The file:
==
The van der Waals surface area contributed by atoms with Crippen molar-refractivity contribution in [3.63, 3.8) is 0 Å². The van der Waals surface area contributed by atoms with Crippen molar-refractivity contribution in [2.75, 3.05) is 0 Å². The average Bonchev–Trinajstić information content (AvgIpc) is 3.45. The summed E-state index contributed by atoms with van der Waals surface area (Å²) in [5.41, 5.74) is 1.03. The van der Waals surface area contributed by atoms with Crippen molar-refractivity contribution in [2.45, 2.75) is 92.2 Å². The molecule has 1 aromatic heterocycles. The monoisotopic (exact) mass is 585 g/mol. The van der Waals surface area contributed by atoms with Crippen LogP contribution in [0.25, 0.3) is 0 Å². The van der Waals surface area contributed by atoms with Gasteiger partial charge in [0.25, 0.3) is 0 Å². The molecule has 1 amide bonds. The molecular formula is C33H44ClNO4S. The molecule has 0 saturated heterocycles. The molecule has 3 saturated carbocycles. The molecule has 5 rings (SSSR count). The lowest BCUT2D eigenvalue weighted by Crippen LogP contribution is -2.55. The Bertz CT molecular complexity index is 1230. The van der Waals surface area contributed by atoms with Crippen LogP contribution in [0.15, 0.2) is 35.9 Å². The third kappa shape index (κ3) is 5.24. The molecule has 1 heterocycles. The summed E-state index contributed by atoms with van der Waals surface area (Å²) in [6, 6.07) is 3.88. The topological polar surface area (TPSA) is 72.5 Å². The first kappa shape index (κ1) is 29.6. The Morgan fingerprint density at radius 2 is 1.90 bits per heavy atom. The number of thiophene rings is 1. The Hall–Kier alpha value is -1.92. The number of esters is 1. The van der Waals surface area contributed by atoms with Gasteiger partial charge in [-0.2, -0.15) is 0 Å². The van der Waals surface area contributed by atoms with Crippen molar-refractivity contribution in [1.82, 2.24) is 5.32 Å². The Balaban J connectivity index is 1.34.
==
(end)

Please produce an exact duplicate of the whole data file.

The van der Waals surface area contributed by atoms with Crippen molar-refractivity contribution in [3.63, 3.8) is 0 Å². The van der Waals surface area contributed by atoms with Crippen molar-refractivity contribution in [2.75, 3.05) is 0 Å². The average Bonchev–Trinajstić information content (AvgIpc) is 3.45. The summed E-state index contributed by atoms with van der Waals surface area (Å²) in [5.41, 5.74) is 1.03. The van der Waals surface area contributed by atoms with Crippen molar-refractivity contribution in [2.45, 2.75) is 92.2 Å². The molecule has 1 aromatic heterocycles. The monoisotopic (exact) mass is 585 g/mol. The van der Waals surface area contributed by atoms with Crippen LogP contribution in [0.25, 0.3) is 0 Å². The van der Waals surface area contributed by atoms with Gasteiger partial charge in [0.25, 0.3) is 0 Å². The molecule has 1 amide bonds. The molecular formula is C33H44ClNO4S. The molecule has 0 saturated heterocycles. The molecule has 3 saturated carbocycles. The molecule has 5 rings (SSSR count). The lowest BCUT2D eigenvalue weighted by Crippen LogP contribution is -2.55. The Bertz CT molecular complexity index is 1230. The van der Waals surface area contributed by atoms with Crippen LogP contribution in [0.15, 0.2) is 35.9 Å². The third kappa shape index (κ3) is 5.24. The molecule has 1 heterocycles. The summed E-state index contributed by atoms with van der Waals surface area (Å²) in [6, 6.07) is 3.88. The topological polar surface area (TPSA) is 72.5 Å². The first kappa shape index (κ1) is 29.6. The Morgan fingerprint density at radius 2 is 1.90 bits per heavy atom. The number of thiophene rings is 1. The Hall–Kier alpha value is -1.92. The number of esters is 1. The van der Waals surface area contributed by atoms with Gasteiger partial charge in [-0.2, -0.15) is 0 Å². The van der Waals surface area contributed by atoms with Crippen molar-refractivity contribution in [1.82, 2.24) is 5.32 Å². The Balaban J connectivity index is 1.34.